A miscalculation in slope angle coupled with multiple people on an avalanche slope added to risk factors in a fatal avalanche last week.
Images courtesy the CAIC
The Colorado Avalanche Information Center released a detailed report about a tragedy in the Colorado backcountry. The report reveals lessons for those who travel in avalanche country.
On January 5, an AIARE 2 course (American Institute of Avalanche Research and Education) taught by Silverton Avalanche School triggered an avalanche in Senator Beck Basin, near Red Mountain Pass in southern Colorado. The slide caught six skiers, killing Peter Marshall, 40. It marked the first avalanche fatality of the season.
“This accident is especially troublesome as it involved a group of well-trained and well-equipped people in an avalanche safety class,” the CAIC wrote in its report.
This article distills the information of the in-depth report. We urge those who travel in the backcountry to read the full report for details.
In short: The group of skiers descended the slope in short succession, resulting in the whole group caught in the slide. A second slide propagated from an adjacent slope, burying one skier under 8 feet of snow. The slope angle was not read accurately, adding to misjudgment of the danger of the terrain. The group also did not recognize the potential hazard of a second slide on an adjacent slope, which killed the skier.
Avalanche Fatality in Senator Beck Basin: Day of the Tour
On the day of the tour, the avalanche forecast was moderate, level 2, at all elevations. The CAIC rated persistent slabs as the only avalanche problem. While this rating is relatively common for Colorado’s notoriously tricky snowpack, avalanche risk remains.
After a day of touring, around 2:41 p.m., the group was at around 13,000 feet. They were descending the mountain when a first avalanche let loose. Two skiers on the slope were carried to the bottom of the slide path, including the instructor. Four other skiers were also caught but carried a shorter distance.
The instructor at the bottom of the path was able to unbury himself. The other skier at the bottom was buried by a second avalanche that propagated from the first slide.
The group took an estimated 50 minutes to dig Marshall from the snowpack.
Misjudged Avalanche Risk
The CAIC pointed out “two issues that came up while we were documenting this accident that we hope will help people use the CAIC forecasts to avoid accidents.”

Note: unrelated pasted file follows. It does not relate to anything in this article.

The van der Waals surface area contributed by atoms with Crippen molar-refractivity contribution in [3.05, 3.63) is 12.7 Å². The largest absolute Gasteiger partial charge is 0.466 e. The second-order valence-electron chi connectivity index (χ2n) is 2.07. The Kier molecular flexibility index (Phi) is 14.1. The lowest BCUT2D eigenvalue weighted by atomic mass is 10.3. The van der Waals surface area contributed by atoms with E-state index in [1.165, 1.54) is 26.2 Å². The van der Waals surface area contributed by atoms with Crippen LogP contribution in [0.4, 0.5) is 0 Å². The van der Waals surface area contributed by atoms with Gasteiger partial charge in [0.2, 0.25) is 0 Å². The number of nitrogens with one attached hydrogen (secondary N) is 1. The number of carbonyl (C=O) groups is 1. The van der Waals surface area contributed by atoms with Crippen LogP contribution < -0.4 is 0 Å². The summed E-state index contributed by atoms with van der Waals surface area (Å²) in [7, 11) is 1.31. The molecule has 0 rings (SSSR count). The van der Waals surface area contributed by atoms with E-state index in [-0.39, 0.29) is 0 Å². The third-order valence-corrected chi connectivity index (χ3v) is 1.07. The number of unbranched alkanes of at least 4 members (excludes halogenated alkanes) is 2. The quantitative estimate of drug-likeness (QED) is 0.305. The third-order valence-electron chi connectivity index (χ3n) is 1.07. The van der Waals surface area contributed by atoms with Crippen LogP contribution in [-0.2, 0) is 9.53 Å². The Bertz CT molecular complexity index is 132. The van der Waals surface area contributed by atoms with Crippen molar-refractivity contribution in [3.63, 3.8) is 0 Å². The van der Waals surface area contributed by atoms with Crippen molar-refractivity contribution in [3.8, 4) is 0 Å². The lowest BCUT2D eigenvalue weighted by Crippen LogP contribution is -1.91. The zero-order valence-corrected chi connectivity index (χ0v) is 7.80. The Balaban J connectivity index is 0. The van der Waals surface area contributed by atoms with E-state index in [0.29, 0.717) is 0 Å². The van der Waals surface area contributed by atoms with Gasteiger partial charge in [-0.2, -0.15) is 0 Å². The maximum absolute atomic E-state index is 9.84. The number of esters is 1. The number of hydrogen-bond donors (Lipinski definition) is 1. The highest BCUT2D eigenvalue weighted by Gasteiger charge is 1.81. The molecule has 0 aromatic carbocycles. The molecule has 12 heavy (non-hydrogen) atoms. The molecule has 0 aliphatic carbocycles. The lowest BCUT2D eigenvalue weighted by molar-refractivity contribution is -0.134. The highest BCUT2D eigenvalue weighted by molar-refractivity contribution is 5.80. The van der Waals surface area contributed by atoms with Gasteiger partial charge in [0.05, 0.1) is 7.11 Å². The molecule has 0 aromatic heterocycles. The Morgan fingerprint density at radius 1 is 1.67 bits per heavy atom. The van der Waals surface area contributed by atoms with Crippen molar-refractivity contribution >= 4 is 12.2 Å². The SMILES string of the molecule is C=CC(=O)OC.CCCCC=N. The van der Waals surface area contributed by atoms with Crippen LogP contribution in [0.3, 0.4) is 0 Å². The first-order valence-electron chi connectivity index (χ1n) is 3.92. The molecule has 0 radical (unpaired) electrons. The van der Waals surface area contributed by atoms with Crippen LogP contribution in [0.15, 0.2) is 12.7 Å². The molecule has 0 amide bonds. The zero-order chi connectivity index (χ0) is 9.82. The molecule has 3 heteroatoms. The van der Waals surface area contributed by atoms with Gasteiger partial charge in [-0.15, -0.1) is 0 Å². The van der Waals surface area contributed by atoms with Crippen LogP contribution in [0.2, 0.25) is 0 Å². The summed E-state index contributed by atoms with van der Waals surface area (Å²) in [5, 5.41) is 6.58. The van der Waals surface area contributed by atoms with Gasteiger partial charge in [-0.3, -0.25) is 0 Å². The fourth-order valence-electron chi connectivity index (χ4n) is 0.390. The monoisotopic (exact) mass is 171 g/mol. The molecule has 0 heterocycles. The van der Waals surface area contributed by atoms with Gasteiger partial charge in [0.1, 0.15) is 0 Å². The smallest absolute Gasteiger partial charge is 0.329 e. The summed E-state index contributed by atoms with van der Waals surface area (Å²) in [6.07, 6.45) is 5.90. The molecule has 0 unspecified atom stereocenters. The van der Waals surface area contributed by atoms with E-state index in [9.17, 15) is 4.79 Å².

First, avalanche forecasts come in three parts. The CAIC reported that the group didn’t read the “Summary” portion of the forecast. In the summary, the CAIC noted that there was “potential for wide propagation and remote triggers.” These ultimately resulted in the second slide.
A second problem arose from the slope aspect — the direction the slope faces. The CAIC report details that the group worked to avoid higher-risk slope angles, but that its travel brought it very close to a higher-risk aspect.
“The group was purposely traveling on what they determined was a shallow south-facing slope to avoid Persistent Slab avalanche conditions. During our visit to the site, we measured the slope aspect where the group entered the slope at 160 degrees. The aspect of the terrain in the cirque rolls from due south to southeast, east, and eventually northeast. Although the group was traveling in the southern octant, they were very close to the southeastern octant and traveling below southeast and east facing terrain,” the CAIC reported.
Risks in Digital Slope Assessment Tools
One major takeaway from the report is that backcountry travelers must not rely entirely on published slope assessment tools. According to the CAIC report, the group used “common digital tools to look at shaded slope angle layers draped over terrain models or topographic maps.”
We have also used these tools, such as CalTopo, extensively in route-planning prior to backcountry trips. And they work well as a preplanning tool.
However, the CAIC report points out that these tools are not exact. While the group planned its route to avoid slopes over 30 degrees, it triggered the avalanche on steeper terrain.
“We measured slope angles during our visit to the accident site. Measured angles ranged from 32 to 34 degrees on the slope the group was descending when the avalanche released,” the CAIC reported.
The CAIC report concludes that the group did not take any slope angle measurements before their descent.
“If they had, it is possible that they would have found this discrepancy. On some days and with some avalanche problems, the difference between 29 degrees and 32 degrees might not be significant. However, it can be significant when dealing with a Persistent Slab avalanche problem, especially when a remote trigger is possible,” the report states.
Travel One By One
“A basic tenant of avalanche safety is to travel one-at-a-time through avalanche prone areas.” — Colorado Avalanche Information Center
The avalanche caught six people and carried two to the bottom of the slope. The group was lucky that more people were not buried or killed.
“By our estimate, if Skiers 3, 4, 5, and 6 were a few feet higher on the slope the avalanche would not have caught them. If they were a few feet to the west, they may have been carried to the bottom of the slope. The group failed to plan and execute their descent in a way that minimized their exposure to a potential avalanche and that allowed the members to communicate,” the report states.
Airbags Present, Not Inflated
The man who died in the avalanche was wearing an airbag. It was not deployed when he was recovered, although the CAIC did determine that the system was functioning properly and the trigger was out of the pack strap.
A second skier who was caught also wore an airbag. It also did not deploy. The CAIC determined that the trigger was not correctly assembled.